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Supporting young people during physical activity

Coaches, volunteers and leaders play an important role in supporting young people’s mental health.

Working with young people and coaches, we've co-produced resources on how to better support young people experiencing, or at risk of experiencing, a mental health problem.

How to support young people during physical activity

River, Paddy and Elsa draw on their lived experience, to share how to support young people in physical activity.

Watch BSL translation

Top tips

Young people from Mind’s Steering group co-produced the following tips and suggestions to help you support them during your sessions.

  • Young person focused. Find out what each young person wants to get out of a session. Allow them time to set achievable goals and review regularly so they can reflect on their progress and personal achievements.
  • Observe. Observe and listen, before during and after a session, to spot changes in a young person’s behaviour. Focus on their thoughts and feelings.
  • Understand. Aim to better understand mental health problems that affect young people. Learn more about key issues young people face, such as discrimination, body image or the impact of social media.
  • Non-judgemental questions. When checking-in, avoid closed or intrusive questions. Instead use open, non-judgemental language. For example, “Is there anything you’d like support with, or is there anything I can do to help?”.
  • Give encouragement. Don’t force or suggest a particular course of action. Empower the young person to make their own decision by signposting them to a range of options they can choose from. For example, “Would you like some more support or can I point you in the direction of some options?”.
  • Personalise. Everyone is different and has different experiences of mental
    health. Put young people first by tailoring and personalising your
    sessions to meet their individual needs.
  • Engage. Follow up with young people you have offered signposting
    guidance to. You may not have all the answers but checking-in reminds
    a young person you’re there.
  • Openness. Normalise talking about mental health. Make time to warm up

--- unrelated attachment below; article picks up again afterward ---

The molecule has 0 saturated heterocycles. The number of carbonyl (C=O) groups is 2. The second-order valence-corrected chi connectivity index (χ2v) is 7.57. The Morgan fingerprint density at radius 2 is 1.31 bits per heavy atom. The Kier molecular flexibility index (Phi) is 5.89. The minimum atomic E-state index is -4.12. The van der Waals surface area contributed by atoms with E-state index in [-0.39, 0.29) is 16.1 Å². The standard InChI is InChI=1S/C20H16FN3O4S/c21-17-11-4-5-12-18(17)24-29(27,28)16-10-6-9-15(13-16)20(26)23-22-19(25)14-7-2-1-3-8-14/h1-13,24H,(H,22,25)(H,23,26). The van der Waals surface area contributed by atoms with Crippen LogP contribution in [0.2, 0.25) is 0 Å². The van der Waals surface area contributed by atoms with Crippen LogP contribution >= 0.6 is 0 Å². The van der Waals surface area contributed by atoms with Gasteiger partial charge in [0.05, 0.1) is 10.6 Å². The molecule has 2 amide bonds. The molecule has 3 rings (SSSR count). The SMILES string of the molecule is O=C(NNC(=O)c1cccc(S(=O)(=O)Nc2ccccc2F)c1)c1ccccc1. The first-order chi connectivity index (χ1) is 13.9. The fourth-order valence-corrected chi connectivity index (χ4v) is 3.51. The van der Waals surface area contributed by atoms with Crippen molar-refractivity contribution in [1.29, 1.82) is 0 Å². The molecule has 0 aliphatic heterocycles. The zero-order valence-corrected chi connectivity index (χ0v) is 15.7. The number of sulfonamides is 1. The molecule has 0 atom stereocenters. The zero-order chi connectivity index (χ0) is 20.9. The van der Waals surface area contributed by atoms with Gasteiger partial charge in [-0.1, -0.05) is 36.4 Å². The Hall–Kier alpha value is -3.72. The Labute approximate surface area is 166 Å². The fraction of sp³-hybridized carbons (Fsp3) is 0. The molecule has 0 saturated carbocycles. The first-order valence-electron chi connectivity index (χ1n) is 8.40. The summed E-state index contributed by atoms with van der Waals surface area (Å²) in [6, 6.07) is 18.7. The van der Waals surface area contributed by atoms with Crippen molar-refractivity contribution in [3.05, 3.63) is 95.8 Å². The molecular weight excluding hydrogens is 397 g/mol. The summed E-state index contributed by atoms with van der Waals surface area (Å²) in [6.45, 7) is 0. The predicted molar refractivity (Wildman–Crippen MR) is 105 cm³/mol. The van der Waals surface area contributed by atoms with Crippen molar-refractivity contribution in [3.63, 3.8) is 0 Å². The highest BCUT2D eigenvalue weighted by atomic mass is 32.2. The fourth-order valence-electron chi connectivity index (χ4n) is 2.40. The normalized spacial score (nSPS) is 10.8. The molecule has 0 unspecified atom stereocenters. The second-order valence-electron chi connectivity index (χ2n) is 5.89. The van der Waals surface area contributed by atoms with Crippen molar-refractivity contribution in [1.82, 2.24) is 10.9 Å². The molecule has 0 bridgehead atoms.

and cool down mentally, in the same way we do physically. For example,
    get young people thinking about how they’re feeling by asking them to
    describe their feelings in one word or an emoji. Make this optional so they
    don’t feel pressured.
  • Praise. Focus on positive progress. Avoid shaming or comparing young
    people. Instead celebrate wins however small they may be. A young
    person may have missed a catch but you could praise their positioning,
    or how they judged where the ball was going.
  • Learn. Get feedback. Ask how you can make sessions more welcoming
    and wellbeing focused. Check how young people would like to be
    supported. Invite a group to help create or adapt a session plan.
  • Enjoyment. Make sessions fun and adapt activities so every young
    person can experience the positive impact of physical activity.
    Focus on enjoyment and how each individual feels.

Download Top Tips (JPG, Portrait)

Download Top Tips (PDF, Landscape)

Handbook for coaches

We've co-produced a pocket-sized handbook guide for those providing physical activity sessions to young people. It contains guidance on the following:

  • Mental health problems and symptoms that young people experience.
  • Spotting changes in a young person's behaviour, thoughts and feelings. 
  • How to check-in and start a conversation.
  • How to signpost to a range of support options.
  • What to do if a young person in an emergency.
  • How to look after your own wellbeing and access support. 

View handbook spreads

If you are interested in piloting our handbook at your club or organisation, please email [email protected] to express your interest. 

Important information and links

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